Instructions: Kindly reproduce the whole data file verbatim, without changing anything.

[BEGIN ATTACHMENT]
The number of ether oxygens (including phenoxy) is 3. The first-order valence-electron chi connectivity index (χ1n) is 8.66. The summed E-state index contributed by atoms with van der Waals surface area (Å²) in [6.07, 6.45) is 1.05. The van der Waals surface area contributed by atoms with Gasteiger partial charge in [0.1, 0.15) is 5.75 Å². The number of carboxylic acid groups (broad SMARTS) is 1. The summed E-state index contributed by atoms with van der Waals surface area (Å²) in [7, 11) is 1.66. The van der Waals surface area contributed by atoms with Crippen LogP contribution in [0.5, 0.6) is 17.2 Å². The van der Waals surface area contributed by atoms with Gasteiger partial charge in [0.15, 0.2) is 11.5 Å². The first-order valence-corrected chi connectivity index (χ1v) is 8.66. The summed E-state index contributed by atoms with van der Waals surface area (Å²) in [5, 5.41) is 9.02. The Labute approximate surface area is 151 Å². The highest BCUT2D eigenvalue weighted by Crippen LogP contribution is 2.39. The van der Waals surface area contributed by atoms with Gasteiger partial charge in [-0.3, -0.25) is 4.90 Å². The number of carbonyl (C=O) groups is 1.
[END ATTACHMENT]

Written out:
The number of ether oxygens (including phenoxy) is 3. The first-order valence-electron chi connectivity index (χ1n) is 8.66. The summed E-state index contributed by atoms with van der Waals surface area (Å²) in [6.07, 6.45) is 1.05. The van der Waals surface area contributed by atoms with Gasteiger partial charge in [0.1, 0.15) is 5.75 Å². The number of carboxylic acid groups (broad SMARTS) is 1. The summed E-state index contributed by atoms with van der Waals surface area (Å²) in [7, 11) is 1.66. The van der Waals surface area contributed by atoms with Crippen LogP contribution in [0.5, 0.6) is 17.2 Å². The van der Waals surface area contributed by atoms with Gasteiger partial charge in [0.15, 0.2) is 11.5 Å². The first-order valence-corrected chi connectivity index (χ1v) is 8.66. The summed E-state index contributed by atoms with van der Waals surface area (Å²) in [5, 5.41) is 9.02. The Labute approximate surface area is 151 Å². The highest BCUT2D eigenvalue weighted by Crippen LogP contribution is 2.39. The van der Waals surface area contributed by atoms with Gasteiger partial charge in [-0.3, -0.25) is 4.90 Å². The number of carbonyl (C=O) groups is 1.